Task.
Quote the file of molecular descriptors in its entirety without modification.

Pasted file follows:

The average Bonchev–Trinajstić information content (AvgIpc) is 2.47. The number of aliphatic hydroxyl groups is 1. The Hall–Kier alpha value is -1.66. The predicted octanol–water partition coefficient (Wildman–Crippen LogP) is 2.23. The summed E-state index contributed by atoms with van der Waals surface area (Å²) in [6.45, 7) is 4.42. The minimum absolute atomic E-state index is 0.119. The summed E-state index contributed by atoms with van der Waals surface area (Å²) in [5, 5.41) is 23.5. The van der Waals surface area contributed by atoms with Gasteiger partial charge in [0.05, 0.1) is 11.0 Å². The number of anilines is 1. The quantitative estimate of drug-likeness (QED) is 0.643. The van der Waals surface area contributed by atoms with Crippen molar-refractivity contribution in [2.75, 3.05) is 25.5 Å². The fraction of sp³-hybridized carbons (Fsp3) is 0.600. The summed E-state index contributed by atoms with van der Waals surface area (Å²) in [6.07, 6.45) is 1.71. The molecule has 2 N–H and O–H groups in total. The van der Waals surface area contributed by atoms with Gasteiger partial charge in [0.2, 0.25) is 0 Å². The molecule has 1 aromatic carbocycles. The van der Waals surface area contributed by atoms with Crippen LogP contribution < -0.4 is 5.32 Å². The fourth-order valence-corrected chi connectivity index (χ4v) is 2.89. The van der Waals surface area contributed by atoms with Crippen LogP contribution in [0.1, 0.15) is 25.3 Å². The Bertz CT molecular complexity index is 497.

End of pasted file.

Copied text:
The average Bonchev–Trinajstić information content (AvgIpc) is 2.47. The number of aliphatic hydroxyl groups is 1. The Hall–Kier alpha value is -1.66. The predicted octanol–water partition coefficient (Wildman–Crippen LogP) is 2.23. The summed E-state index contributed by atoms with van der Waals surface area (Å²) in [6.45, 7) is 4.42. The minimum absolute atomic E-state index is 0.119. The summed E-state index contributed by atoms with van der Waals surface area (Å²) in [5, 5.41) is 23.5. The van der Waals surface area contributed by atoms with Gasteiger partial charge in [0.05, 0.1) is 11.0 Å². The number of anilines is 1. The quantitative estimate of drug-likeness (QED) is 0.643. The van der Waals surface area contributed by atoms with Crippen molar-refractivity contribution in [2.75, 3.05) is 25.5 Å². The fraction of sp³-hybridized carbons (Fsp3) is 0.600. The summed E-state index contributed by atoms with van der Waals surface area (Å²) in [6.07, 6.45) is 1.71. The molecule has 2 N–H and O–H groups in total. The van der Waals surface area contributed by atoms with Gasteiger partial charge in [0.2, 0.25) is 0 Å². The molecule has 1 aromatic carbocycles. The van der Waals surface area contributed by atoms with Crippen LogP contribution < -0.4 is 5.32 Å². The fourth-order valence-corrected chi connectivity index (χ4v) is 2.89. The van der Waals surface area contributed by atoms with Crippen LogP contribution in [0.1, 0.15) is 25.3 Å². The Bertz CT molecular complexity index is 497.